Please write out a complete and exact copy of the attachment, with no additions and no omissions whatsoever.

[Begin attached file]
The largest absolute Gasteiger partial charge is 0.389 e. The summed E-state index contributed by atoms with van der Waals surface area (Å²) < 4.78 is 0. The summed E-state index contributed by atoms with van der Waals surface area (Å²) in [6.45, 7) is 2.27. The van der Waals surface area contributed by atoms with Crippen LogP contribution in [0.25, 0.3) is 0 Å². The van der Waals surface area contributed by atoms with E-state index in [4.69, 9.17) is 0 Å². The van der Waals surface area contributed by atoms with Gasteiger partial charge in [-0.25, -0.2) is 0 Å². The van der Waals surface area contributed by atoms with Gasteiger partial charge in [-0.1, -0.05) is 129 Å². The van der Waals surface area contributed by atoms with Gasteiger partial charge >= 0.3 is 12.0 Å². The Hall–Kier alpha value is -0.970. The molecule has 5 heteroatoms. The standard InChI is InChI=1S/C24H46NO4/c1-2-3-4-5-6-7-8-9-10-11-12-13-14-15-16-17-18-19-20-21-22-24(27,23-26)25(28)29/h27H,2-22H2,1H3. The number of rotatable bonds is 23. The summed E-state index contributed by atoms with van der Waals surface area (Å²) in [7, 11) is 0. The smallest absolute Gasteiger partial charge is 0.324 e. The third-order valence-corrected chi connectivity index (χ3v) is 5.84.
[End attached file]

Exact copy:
The largest absolute Gasteiger partial charge is 0.389 e. The summed E-state index contributed by atoms with van der Waals surface area (Å²) < 4.78 is 0. The summed E-state index contributed by atoms with van der Waals surface area (Å²) in [6.45, 7) is 2.27. The van der Waals surface area contributed by atoms with Crippen LogP contribution in [0.25, 0.3) is 0 Å². The van der Waals surface area contributed by atoms with E-state index in [4.69, 9.17) is 0 Å². The van der Waals surface area contributed by atoms with Gasteiger partial charge in [-0.25, -0.2) is 0 Å². The van der Waals surface area contributed by atoms with Gasteiger partial charge in [-0.1, -0.05) is 129 Å². The van der Waals surface area contributed by atoms with Gasteiger partial charge >= 0.3 is 12.0 Å². The Hall–Kier alpha value is -0.970. The molecule has 5 heteroatoms. The standard InChI is InChI=1S/C24H46NO4/c1-2-3-4-5-6-7-8-9-10-11-12-13-14-15-16-17-18-19-20-21-22-24(27,23-26)25(28)29/h27H,2-22H2,1H3. The number of rotatable bonds is 23. The summed E-state index contributed by atoms with van der Waals surface area (Å²) in [7, 11) is 0. The smallest absolute Gasteiger partial charge is 0.324 e. The third-order valence-corrected chi connectivity index (χ3v) is 5.84.